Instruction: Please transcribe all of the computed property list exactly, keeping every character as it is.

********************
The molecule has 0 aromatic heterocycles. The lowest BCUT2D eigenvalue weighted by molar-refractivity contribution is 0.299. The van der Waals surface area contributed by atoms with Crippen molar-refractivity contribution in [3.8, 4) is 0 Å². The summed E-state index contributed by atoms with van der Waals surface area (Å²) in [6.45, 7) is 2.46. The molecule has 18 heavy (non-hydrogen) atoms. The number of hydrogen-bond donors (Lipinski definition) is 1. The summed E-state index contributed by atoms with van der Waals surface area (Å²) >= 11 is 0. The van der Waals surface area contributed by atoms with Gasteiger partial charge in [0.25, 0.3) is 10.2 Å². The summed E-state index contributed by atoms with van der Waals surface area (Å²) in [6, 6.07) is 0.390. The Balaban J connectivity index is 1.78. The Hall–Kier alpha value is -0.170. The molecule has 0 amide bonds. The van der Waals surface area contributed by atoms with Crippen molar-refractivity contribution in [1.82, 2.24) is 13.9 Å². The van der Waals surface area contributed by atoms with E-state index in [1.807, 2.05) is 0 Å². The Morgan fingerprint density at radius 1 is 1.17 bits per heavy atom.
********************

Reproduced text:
The molecule has 0 aromatic heterocycles. The lowest BCUT2D eigenvalue weighted by molar-refractivity contribution is 0.299. The van der Waals surface area contributed by atoms with Crippen molar-refractivity contribution in [3.8, 4) is 0 Å². The summed E-state index contributed by atoms with van der Waals surface area (Å²) in [6.45, 7) is 2.46. The molecule has 18 heavy (non-hydrogen) atoms. The number of hydrogen-bond donors (Lipinski definition) is 1. The summed E-state index contributed by atoms with van der Waals surface area (Å²) >= 11 is 0. The van der Waals surface area contributed by atoms with Gasteiger partial charge in [0.25, 0.3) is 10.2 Å². The summed E-state index contributed by atoms with van der Waals surface area (Å²) in [6, 6.07) is 0.390. The Balaban J connectivity index is 1.78. The Hall–Kier alpha value is -0.170. The molecule has 0 amide bonds. The van der Waals surface area contributed by atoms with Crippen molar-refractivity contribution in [1.82, 2.24) is 13.9 Å². The van der Waals surface area contributed by atoms with E-state index in [1.807, 2.05) is 0 Å². The Morgan fingerprint density at radius 1 is 1.17 bits per heavy atom.